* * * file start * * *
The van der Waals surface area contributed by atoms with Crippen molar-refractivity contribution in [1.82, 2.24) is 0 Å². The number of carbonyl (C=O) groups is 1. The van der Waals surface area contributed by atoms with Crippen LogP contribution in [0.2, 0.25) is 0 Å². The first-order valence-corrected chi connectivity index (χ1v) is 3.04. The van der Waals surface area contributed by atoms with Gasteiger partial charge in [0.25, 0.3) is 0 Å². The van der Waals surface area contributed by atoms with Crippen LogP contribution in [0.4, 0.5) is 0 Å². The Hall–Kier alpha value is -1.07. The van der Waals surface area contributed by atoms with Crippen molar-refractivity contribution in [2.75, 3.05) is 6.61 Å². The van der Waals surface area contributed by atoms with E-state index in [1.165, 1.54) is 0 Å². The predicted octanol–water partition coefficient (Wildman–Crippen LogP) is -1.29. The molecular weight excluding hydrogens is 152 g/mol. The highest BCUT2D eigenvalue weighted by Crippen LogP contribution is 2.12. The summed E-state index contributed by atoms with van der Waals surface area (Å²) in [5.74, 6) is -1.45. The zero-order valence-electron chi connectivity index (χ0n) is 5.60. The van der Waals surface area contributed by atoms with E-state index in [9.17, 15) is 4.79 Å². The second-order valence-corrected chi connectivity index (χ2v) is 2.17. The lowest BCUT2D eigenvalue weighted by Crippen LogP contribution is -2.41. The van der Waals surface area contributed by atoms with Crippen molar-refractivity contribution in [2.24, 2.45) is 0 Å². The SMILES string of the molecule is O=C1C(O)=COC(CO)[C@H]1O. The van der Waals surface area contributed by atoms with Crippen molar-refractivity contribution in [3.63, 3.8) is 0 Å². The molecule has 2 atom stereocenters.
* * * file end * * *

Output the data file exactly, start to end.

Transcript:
The van der Waals surface area contributed by atoms with Crippen molar-refractivity contribution in [1.82, 2.24) is 0 Å². The number of carbonyl (C=O) groups is 1. The van der Waals surface area contributed by atoms with Crippen LogP contribution in [0.2, 0.25) is 0 Å². The first-order valence-corrected chi connectivity index (χ1v) is 3.04. The van der Waals surface area contributed by atoms with Gasteiger partial charge in [0.25, 0.3) is 0 Å². The van der Waals surface area contributed by atoms with Crippen LogP contribution in [0.4, 0.5) is 0 Å². The Hall–Kier alpha value is -1.07. The van der Waals surface area contributed by atoms with Crippen molar-refractivity contribution in [2.75, 3.05) is 6.61 Å². The van der Waals surface area contributed by atoms with E-state index in [1.165, 1.54) is 0 Å². The predicted octanol–water partition coefficient (Wildman–Crippen LogP) is -1.29. The molecular weight excluding hydrogens is 152 g/mol. The highest BCUT2D eigenvalue weighted by Crippen LogP contribution is 2.12. The summed E-state index contributed by atoms with van der Waals surface area (Å²) in [5.74, 6) is -1.45. The zero-order valence-electron chi connectivity index (χ0n) is 5.60. The van der Waals surface area contributed by atoms with E-state index in [9.17, 15) is 4.79 Å². The second-order valence-corrected chi connectivity index (χ2v) is 2.17. The lowest BCUT2D eigenvalue weighted by Crippen LogP contribution is -2.41. The van der Waals surface area contributed by atoms with Crippen molar-refractivity contribution in [2.24, 2.45) is 0 Å². The SMILES string of the molecule is O=C1C(O)=COC(CO)[C@H]1O. The van der Waals surface area contributed by atoms with Crippen molar-refractivity contribution in [3.63, 3.8) is 0 Å². The molecule has 2 atom stereocenters.